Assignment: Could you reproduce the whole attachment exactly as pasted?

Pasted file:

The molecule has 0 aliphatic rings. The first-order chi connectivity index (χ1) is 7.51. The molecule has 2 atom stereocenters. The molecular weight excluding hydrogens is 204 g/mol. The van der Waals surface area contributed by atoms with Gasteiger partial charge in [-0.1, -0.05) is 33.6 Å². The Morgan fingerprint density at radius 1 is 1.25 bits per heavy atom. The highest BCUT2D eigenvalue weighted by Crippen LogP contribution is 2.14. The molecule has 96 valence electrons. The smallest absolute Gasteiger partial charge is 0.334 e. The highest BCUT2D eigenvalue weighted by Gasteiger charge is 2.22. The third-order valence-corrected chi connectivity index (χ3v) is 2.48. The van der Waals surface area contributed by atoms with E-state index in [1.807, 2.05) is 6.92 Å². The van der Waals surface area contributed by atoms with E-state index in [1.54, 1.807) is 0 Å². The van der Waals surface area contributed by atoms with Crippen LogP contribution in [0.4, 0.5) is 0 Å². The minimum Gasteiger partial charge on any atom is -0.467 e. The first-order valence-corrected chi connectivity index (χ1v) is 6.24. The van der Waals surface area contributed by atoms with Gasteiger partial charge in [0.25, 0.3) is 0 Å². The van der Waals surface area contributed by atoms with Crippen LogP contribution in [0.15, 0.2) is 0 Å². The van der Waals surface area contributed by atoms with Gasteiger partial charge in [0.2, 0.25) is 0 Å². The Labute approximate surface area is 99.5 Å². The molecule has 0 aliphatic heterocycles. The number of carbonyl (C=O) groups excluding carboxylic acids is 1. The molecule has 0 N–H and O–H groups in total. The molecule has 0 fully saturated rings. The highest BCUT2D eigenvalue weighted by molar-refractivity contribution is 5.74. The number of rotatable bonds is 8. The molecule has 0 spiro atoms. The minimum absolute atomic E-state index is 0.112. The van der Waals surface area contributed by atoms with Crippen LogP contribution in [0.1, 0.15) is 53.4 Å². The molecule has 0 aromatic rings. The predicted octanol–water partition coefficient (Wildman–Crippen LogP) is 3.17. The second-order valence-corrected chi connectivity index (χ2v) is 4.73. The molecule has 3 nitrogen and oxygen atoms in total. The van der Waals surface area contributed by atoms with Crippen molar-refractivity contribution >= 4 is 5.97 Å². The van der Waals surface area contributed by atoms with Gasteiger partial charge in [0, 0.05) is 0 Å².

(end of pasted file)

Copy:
The molecule has 0 aliphatic rings. The first-order chi connectivity index (χ1) is 7.51. The molecule has 2 atom stereocenters. The molecular weight excluding hydrogens is 204 g/mol. The van der Waals surface area contributed by atoms with Gasteiger partial charge in [-0.1, -0.05) is 33.6 Å². The Morgan fingerprint density at radius 1 is 1.25 bits per heavy atom. The highest BCUT2D eigenvalue weighted by Crippen LogP contribution is 2.14. The molecule has 96 valence electrons. The smallest absolute Gasteiger partial charge is 0.334 e. The highest BCUT2D eigenvalue weighted by Gasteiger charge is 2.22. The third-order valence-corrected chi connectivity index (χ3v) is 2.48. The van der Waals surface area contributed by atoms with E-state index in [1.807, 2.05) is 6.92 Å². The van der Waals surface area contributed by atoms with E-state index in [1.54, 1.807) is 0 Å². The van der Waals surface area contributed by atoms with Crippen LogP contribution in [0.4, 0.5) is 0 Å². The minimum Gasteiger partial charge on any atom is -0.467 e. The first-order valence-corrected chi connectivity index (χ1v) is 6.24. The van der Waals surface area contributed by atoms with Gasteiger partial charge in [0.25, 0.3) is 0 Å². The van der Waals surface area contributed by atoms with Crippen LogP contribution in [0.15, 0.2) is 0 Å². The van der Waals surface area contributed by atoms with Gasteiger partial charge in [0.2, 0.25) is 0 Å². The Labute approximate surface area is 99.5 Å². The molecule has 0 aliphatic heterocycles. The number of carbonyl (C=O) groups excluding carboxylic acids is 1. The molecule has 0 N–H and O–H groups in total. The molecule has 0 fully saturated rings. The highest BCUT2D eigenvalue weighted by molar-refractivity contribution is 5.74. The number of rotatable bonds is 8. The molecule has 0 spiro atoms. The minimum absolute atomic E-state index is 0.112. The van der Waals surface area contributed by atoms with Crippen LogP contribution in [0.1, 0.15) is 53.4 Å². The molecule has 0 aromatic rings. The predicted octanol–water partition coefficient (Wildman–Crippen LogP) is 3.17. The second-order valence-corrected chi connectivity index (χ2v) is 4.73. The molecule has 3 nitrogen and oxygen atoms in total. The van der Waals surface area contributed by atoms with Crippen molar-refractivity contribution >= 4 is 5.97 Å². The van der Waals surface area contributed by atoms with Gasteiger partial charge in [0, 0.05) is 0 Å².